Efficiency is the mantra of Vendors, as they always are looking to do things easier, faster, cheaper. Their internal philosophy is something like this: Don’t make a personal visit if a telephone conversation will do. Don’t touch the phone if e-mail can handle things. Don’t touch the keypad if the customer can use the Web.
To maintain your leadership position, a constant driver of the Niche strategy must be to continue to deepen your already vast knowledge and expertise of your selected specialty. Continually expanding the breadth of offerings by building, buying, or partnering is the heartbeat of the Big Bang strategy. The driver of the Breakthrough strategy must be innovation, as your people must constantly be on the edge, driving the new and dramatically better.
Differentiators are the core competencies most appropriate for supporting your strategy (see Figure 9).
A differentiator for a Lean and Mean strategy must support efforts to be the low-cost provider. Two of the most effective options are (1) being very good at streamlining and optimizing core processes, and (2) adopting the appropriate technology to automate and simplify processes and tasks.
The differentiators for the Niche strategy start with the highly specialized expertise of personnel, coupled with a strong, proprietary knowledge management system that captures and distributes the critical information that makes you different from your competitors—you are the keeper of the benchmarks and practices for your industry.
To pull the Big Bang strategy off, high-level selling skills (often internally called senior executive client development capabilities) are a must. Furthermore, strong engagement management capabilities that set and manage customer and partner expectations and deliver results on time, up to quality, and within budget are absolutes to making money.
As a Game Changer, your differentiator in achieving a breakthrough strategy is the extraordinary talent and skills of your “A player” professionals.
4. Critical Metrics
Critical metrics is how we keep score at the end of the day (see Figure 10).
Three of the main metrics that Lean and Mean organizations should track are the cost of sale, cost of delivery, and customer acceptance. The concept of customer acceptance is a vital one to grasp, especially since it goes in the face of all the hoopla over customer satisfaction/customer loyalty of the last two decades. If you are implementing a Lean and Mean strategy, approaches that “under-promise and over-deliver” or “knock their socks off” are the kiss of death. Customers will gladly take additional services, but they won’t pay for them. The secret of customer acceptance is to clearly define exact expectations (what they will pay for) and deliver exactly that—no more, no less. Deliver less, and you have an unsatisfied customer. Deliver more, and you have wasted resources and made a customer wonder why you are so foolish as to give away services in a low-cost game.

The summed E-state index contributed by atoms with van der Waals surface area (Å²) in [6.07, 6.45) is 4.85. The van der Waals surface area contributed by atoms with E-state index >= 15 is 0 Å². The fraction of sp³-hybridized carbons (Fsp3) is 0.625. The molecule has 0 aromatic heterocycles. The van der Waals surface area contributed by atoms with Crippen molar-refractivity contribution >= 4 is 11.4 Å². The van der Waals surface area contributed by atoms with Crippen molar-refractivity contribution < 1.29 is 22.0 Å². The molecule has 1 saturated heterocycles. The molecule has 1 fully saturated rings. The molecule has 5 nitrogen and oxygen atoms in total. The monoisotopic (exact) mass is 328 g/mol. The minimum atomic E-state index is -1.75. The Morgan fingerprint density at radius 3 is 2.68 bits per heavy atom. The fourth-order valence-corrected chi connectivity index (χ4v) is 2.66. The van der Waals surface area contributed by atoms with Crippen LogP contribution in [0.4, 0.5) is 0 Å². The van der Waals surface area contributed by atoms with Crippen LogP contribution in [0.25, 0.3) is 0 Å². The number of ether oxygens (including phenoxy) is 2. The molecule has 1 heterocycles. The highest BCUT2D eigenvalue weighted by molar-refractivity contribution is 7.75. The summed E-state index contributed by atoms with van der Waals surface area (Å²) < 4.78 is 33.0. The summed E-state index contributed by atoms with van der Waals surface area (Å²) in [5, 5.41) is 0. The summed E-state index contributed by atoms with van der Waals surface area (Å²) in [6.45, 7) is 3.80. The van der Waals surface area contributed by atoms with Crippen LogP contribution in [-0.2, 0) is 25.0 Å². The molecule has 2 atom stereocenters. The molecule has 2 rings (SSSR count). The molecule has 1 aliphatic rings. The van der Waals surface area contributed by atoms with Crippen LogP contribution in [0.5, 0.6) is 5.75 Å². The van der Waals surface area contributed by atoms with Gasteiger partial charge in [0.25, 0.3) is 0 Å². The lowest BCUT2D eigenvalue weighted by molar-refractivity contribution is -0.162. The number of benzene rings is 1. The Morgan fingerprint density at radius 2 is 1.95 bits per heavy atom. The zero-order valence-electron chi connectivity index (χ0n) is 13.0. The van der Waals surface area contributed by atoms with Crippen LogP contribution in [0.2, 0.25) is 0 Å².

When pursuing a Niche strategy, your market is limited, so a critical metric is market penetration of all potential customers. Furthermore, retention of key employees is a must, as they carry your intellectual capital between their ears.
The Big Bang strategy is implemented by a series of big projects. Hence, project profitability is a key indicator of success coupled with satisfied customer ratings.
Finally, the Breakthrough strategy is best measured by key client retention and your ability to manage the talent process: finding, recruiting, hiring, developing, and retaining star performers.
Customers classify all suppliers into one of four types, like it or not. To be successful, the supplier executive must adopt one, and only one, strategy that aligns with the customer’s viewpoint and is compatible with the overall business blueprint. However, it is possible to reinvent your business in the eyes of the marketplace. A long-range plan grounded in solid market intelligence, supported by building new capabilities, and backed by a powerful market message can re-brand your image and allow you to migrate into a new strategic quadrant most compatible with your long-range business goals.
Modified from S-Business: Reinventing the Services Organization. 2003. James A. Alexander and Mark Hordes. ISBN 1-590-79054-5. SelectBooks.